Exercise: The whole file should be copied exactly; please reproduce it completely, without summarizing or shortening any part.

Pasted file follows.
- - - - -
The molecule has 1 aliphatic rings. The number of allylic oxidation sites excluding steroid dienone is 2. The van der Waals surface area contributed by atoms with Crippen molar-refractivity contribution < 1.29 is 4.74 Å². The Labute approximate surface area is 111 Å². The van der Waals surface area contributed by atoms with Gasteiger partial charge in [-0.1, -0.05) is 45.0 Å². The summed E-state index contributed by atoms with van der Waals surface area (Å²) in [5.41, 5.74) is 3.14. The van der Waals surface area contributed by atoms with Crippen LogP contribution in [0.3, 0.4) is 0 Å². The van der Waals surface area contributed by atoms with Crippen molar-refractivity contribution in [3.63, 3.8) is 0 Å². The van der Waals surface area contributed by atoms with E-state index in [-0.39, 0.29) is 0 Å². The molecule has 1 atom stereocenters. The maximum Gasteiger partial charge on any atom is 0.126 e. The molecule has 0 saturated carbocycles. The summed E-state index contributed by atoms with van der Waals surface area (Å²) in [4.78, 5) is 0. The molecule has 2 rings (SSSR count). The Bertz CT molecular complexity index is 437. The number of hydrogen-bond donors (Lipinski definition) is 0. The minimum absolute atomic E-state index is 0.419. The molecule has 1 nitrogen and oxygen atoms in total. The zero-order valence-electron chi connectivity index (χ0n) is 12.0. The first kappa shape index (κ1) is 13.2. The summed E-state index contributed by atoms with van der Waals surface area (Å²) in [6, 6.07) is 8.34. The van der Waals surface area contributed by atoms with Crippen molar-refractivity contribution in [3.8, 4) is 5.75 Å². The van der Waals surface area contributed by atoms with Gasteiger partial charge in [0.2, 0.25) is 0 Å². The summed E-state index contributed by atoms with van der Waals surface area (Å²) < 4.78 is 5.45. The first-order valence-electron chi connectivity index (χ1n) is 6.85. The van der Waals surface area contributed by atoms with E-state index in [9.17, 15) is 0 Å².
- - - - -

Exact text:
The molecule has 1 aliphatic rings. The number of allylic oxidation sites excluding steroid dienone is 2. The van der Waals surface area contributed by atoms with Crippen molar-refractivity contribution < 1.29 is 4.74 Å². The Labute approximate surface area is 111 Å². The van der Waals surface area contributed by atoms with Gasteiger partial charge in [-0.1, -0.05) is 45.0 Å². The summed E-state index contributed by atoms with van der Waals surface area (Å²) in [5.41, 5.74) is 3.14. The van der Waals surface area contributed by atoms with Crippen LogP contribution in [0.3, 0.4) is 0 Å². The van der Waals surface area contributed by atoms with Crippen molar-refractivity contribution in [3.63, 3.8) is 0 Å². The van der Waals surface area contributed by atoms with E-state index in [-0.39, 0.29) is 0 Å². The molecule has 1 atom stereocenters. The maximum Gasteiger partial charge on any atom is 0.126 e. The molecule has 0 saturated carbocycles. The summed E-state index contributed by atoms with van der Waals surface area (Å²) in [4.78, 5) is 0. The molecule has 2 rings (SSSR count). The Bertz CT molecular complexity index is 437. The number of hydrogen-bond donors (Lipinski definition) is 0. The minimum absolute atomic E-state index is 0.419. The molecule has 1 nitrogen and oxygen atoms in total. The zero-order valence-electron chi connectivity index (χ0n) is 12.0. The first kappa shape index (κ1) is 13.2. The summed E-state index contributed by atoms with van der Waals surface area (Å²) in [6, 6.07) is 8.34. The van der Waals surface area contributed by atoms with Crippen molar-refractivity contribution in [3.8, 4) is 5.75 Å². The van der Waals surface area contributed by atoms with Gasteiger partial charge in [0.2, 0.25) is 0 Å². The summed E-state index contributed by atoms with van der Waals surface area (Å²) < 4.78 is 5.45. The first-order valence-electron chi connectivity index (χ1n) is 6.85. The van der Waals surface area contributed by atoms with E-state index in [9.17, 15) is 0 Å².